The economic recovery in Ohio is officially over.
Despite inheriting a State that was both hardest hit and fastest to recover from the Great Recession before he took office, Gov. John Kasich has fumbled the recovery. As we noted, most the jobs gained since Kasich took office occurred in 2011 and early 2012 before most of his policies took effect. Naturally, this has lead to the Ohio and national press corps to start speculating on Governor Kasich running for President.
This morning, the July jobs report came out. The good news? Ohio gained 5,300 jobs with the private sector gaining 9,100 jobs and the public sector losing 3,300. Job losses in federal and local government outpaced gains in state government. 3,100 jobs were lost in construction last month which has seen 6,300 lost jobs since last July. Roughly half of the private sector gains last month came from the typically low pay/low benefits leisure and hospitality sector. Ohio’s job gains in July only erased less than 59% of the jobs lost in June.
That’s all the good news. The rest is bad news. Ohio’s unemployment rate stayed at 7.2% as the unemployment rate nationally dropped .2% last month. The only “miracle” in Ohio’s economic news last month is that Ohio’s unemployment rate didn’t go up. But over the past twelve months, Ohio’s unemployment rate hasn’t moved. Like, at all. And the trendlines over the past months strongly suggest there’s far greater pressure that will drive Ohio’s unemployment rate up than down.
For the THIRD consecutive month in a row, the number of unemployed Ohioans grew. In July, three thousand Ohioans joined the rank of the unemployed. That means there are 1,000 more Ohioans unemployed today than there were a year ago. Although the CES survey of employer’s payrolls showed a gain of 5,300 jobs, the LAUS survey of households (which actually determines the State’s unemployment rate) showed 14,000 fewer Ohioans reported being employed, so there is a disparity between what company payroll records are reporting to what Ohio households are saying.
Ordinarily, this kind of movement would send the unemployment rate up. Remember when the June report showed Ohio with the second most job losses in the nation? Remember Kasich spokesman Rob Nichols’ spin was that a positive sign was a 6,000 increase in the number of people in the labor pool?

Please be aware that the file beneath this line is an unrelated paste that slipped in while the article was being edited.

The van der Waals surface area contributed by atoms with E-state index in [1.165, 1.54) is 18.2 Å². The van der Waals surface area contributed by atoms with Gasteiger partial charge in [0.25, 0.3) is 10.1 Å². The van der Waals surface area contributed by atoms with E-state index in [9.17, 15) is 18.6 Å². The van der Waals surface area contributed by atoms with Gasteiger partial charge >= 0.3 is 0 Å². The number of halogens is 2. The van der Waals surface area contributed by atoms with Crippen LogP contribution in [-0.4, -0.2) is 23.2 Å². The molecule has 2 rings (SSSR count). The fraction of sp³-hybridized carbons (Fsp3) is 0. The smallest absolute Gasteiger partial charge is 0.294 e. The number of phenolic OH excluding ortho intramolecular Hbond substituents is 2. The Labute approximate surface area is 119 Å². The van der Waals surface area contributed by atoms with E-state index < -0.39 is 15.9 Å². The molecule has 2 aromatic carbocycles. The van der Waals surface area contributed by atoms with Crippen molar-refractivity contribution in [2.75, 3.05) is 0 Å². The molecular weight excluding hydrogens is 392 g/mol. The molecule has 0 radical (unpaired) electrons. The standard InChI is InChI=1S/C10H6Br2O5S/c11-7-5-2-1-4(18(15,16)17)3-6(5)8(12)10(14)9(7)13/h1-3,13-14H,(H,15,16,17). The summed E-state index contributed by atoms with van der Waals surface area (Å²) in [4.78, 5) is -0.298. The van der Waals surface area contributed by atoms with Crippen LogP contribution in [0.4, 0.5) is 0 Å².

Yeah, you can forget that. In July, 11,000 Ohioans dropped out of the labor market even though the number of Ohioans of working age grew by 4,000. So, what little gain we saw in the labor market in June has been erased nearly twice over a month later. In fact, over the past twelve months, the working age population has grown by 33,000, but the number of Ohioans actively in the labor market (either as employed or people looking for work) has only grown by 6,000. In other words, only 18% of Ohioans who have increased the working age population in Ohio over the past twelve months have actually joined the labor market either as someone who is employed or looking for employment. And yes, not only did the labor participation rate drop since last month, but it’s actually lower now than it was twelve months ago. The ratio of employed Ohioans to the overall working population was smaller last month than it was a year ago, too.
All in all, this morning job report for July was far more negative than positive. When looking at the totality of the data, there are more Ohioans unemployed today than a year ago. A smaller percentage of Ohioans are working or looking for work today than a year ago, and those that are looking for work are having a harder time finding it. These are signs that Ohio’s has so much “slack” in it (i.e.- discouraged Ohioans who have stopped looking for work) that it has kept Ohio’s unemployment rate artificially low. The troubling sign is building, not decreasing.
Ohio’s unemployment rate has gone up .5% over the course of the year so far. And most indications are the only thing that has kept it from going higher is that the rate of people dropping out of the labor market has outpaced the increase in people who have become unemployed. Over the course the year, 13,000 more Ohioans have become unemployed and there are 15,000 fewer Ohioans employed so far. Since the end of 2012, Ohio’s employment situation has not stagnated, it’s gotten worse. Undeniably worse.
It’s hard to ignore these statistics or the inevitable, but regrettable conclusion, the recovery in Ohio has officially gone from stalled this year to ended. Governor Kasich has been arguing that his “Ohio Model” is working. Perhaps it’s working for his presidential ambitions as the national punditry swoons, but it’s not working for Ohioans. John Kasich, he just didn’t get the job done.